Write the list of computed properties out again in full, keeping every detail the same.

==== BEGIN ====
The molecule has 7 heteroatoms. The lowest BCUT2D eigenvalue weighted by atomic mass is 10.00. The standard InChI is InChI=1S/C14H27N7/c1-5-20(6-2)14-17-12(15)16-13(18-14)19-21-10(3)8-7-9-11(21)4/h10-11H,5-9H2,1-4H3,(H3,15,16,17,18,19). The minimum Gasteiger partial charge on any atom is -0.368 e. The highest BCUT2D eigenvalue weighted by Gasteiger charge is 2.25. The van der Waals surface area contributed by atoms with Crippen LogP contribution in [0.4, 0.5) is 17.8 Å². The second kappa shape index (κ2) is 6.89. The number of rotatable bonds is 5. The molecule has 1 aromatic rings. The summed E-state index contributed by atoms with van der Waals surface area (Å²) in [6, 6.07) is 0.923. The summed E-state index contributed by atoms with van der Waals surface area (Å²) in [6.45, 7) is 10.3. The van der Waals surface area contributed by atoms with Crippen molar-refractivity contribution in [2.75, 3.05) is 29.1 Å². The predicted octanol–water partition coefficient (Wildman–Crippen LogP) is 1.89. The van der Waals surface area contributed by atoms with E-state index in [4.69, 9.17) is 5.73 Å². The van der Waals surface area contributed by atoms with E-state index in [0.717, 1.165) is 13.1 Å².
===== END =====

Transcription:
The molecule has 7 heteroatoms. The lowest BCUT2D eigenvalue weighted by atomic mass is 10.00. The standard InChI is InChI=1S/C14H27N7/c1-5-20(6-2)14-17-12(15)16-13(18-14)19-21-10(3)8-7-9-11(21)4/h10-11H,5-9H2,1-4H3,(H3,15,16,17,18,19). The minimum Gasteiger partial charge on any atom is -0.368 e. The highest BCUT2D eigenvalue weighted by Gasteiger charge is 2.25. The van der Waals surface area contributed by atoms with Crippen LogP contribution in [0.4, 0.5) is 17.8 Å². The second kappa shape index (κ2) is 6.89. The number of rotatable bonds is 5. The molecule has 1 aromatic rings. The summed E-state index contributed by atoms with van der Waals surface area (Å²) in [6, 6.07) is 0.923. The summed E-state index contributed by atoms with van der Waals surface area (Å²) in [6.45, 7) is 10.3. The van der Waals surface area contributed by atoms with Crippen molar-refractivity contribution in [2.75, 3.05) is 29.1 Å². The predicted octanol–water partition coefficient (Wildman–Crippen LogP) is 1.89. The van der Waals surface area contributed by atoms with E-state index in [4.69, 9.17) is 5.73 Å². The van der Waals surface area contributed by atoms with E-state index in [0.717, 1.165) is 13.1 Å².